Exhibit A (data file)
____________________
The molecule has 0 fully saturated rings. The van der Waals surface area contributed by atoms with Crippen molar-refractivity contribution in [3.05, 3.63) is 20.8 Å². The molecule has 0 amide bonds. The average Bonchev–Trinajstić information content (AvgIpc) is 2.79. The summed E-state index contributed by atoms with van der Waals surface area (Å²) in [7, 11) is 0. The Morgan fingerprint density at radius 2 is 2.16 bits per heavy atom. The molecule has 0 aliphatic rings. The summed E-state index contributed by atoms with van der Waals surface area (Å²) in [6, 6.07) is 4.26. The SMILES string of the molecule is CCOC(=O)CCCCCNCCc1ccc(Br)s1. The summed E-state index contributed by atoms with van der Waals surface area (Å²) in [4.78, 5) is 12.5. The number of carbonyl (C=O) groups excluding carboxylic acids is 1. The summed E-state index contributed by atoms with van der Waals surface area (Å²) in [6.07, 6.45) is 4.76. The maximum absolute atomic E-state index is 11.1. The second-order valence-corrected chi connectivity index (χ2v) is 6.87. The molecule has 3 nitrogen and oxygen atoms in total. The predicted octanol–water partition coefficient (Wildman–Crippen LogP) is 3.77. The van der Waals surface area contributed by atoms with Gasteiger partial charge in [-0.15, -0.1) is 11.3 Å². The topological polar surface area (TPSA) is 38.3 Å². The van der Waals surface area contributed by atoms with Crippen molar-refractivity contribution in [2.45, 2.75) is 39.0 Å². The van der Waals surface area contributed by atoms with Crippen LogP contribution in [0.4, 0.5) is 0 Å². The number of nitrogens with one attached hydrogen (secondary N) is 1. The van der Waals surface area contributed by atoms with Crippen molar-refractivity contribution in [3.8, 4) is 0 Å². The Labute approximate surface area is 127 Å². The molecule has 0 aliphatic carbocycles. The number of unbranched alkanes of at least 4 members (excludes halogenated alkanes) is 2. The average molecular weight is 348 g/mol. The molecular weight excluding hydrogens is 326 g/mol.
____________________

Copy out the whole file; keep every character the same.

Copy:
The molecule has 0 fully saturated rings. The van der Waals surface area contributed by atoms with Crippen molar-refractivity contribution in [3.05, 3.63) is 20.8 Å². The molecule has 0 amide bonds. The average Bonchev–Trinajstić information content (AvgIpc) is 2.79. The summed E-state index contributed by atoms with van der Waals surface area (Å²) in [7, 11) is 0. The Morgan fingerprint density at radius 2 is 2.16 bits per heavy atom. The molecule has 0 aliphatic rings. The summed E-state index contributed by atoms with van der Waals surface area (Å²) in [6, 6.07) is 4.26. The SMILES string of the molecule is CCOC(=O)CCCCCNCCc1ccc(Br)s1. The summed E-state index contributed by atoms with van der Waals surface area (Å²) in [4.78, 5) is 12.5. The number of carbonyl (C=O) groups excluding carboxylic acids is 1. The summed E-state index contributed by atoms with van der Waals surface area (Å²) in [6.07, 6.45) is 4.76. The maximum absolute atomic E-state index is 11.1. The second-order valence-corrected chi connectivity index (χ2v) is 6.87. The molecule has 3 nitrogen and oxygen atoms in total. The predicted octanol–water partition coefficient (Wildman–Crippen LogP) is 3.77. The van der Waals surface area contributed by atoms with Gasteiger partial charge in [-0.15, -0.1) is 11.3 Å². The topological polar surface area (TPSA) is 38.3 Å². The van der Waals surface area contributed by atoms with Crippen molar-refractivity contribution in [2.45, 2.75) is 39.0 Å². The van der Waals surface area contributed by atoms with Crippen LogP contribution in [0.4, 0.5) is 0 Å². The number of nitrogens with one attached hydrogen (secondary N) is 1. The van der Waals surface area contributed by atoms with Crippen molar-refractivity contribution in [3.8, 4) is 0 Å². The Labute approximate surface area is 127 Å². The molecule has 0 aliphatic carbocycles. The number of unbranched alkanes of at least 4 members (excludes halogenated alkanes) is 2. The average molecular weight is 348 g/mol. The molecular weight excluding hydrogens is 326 g/mol.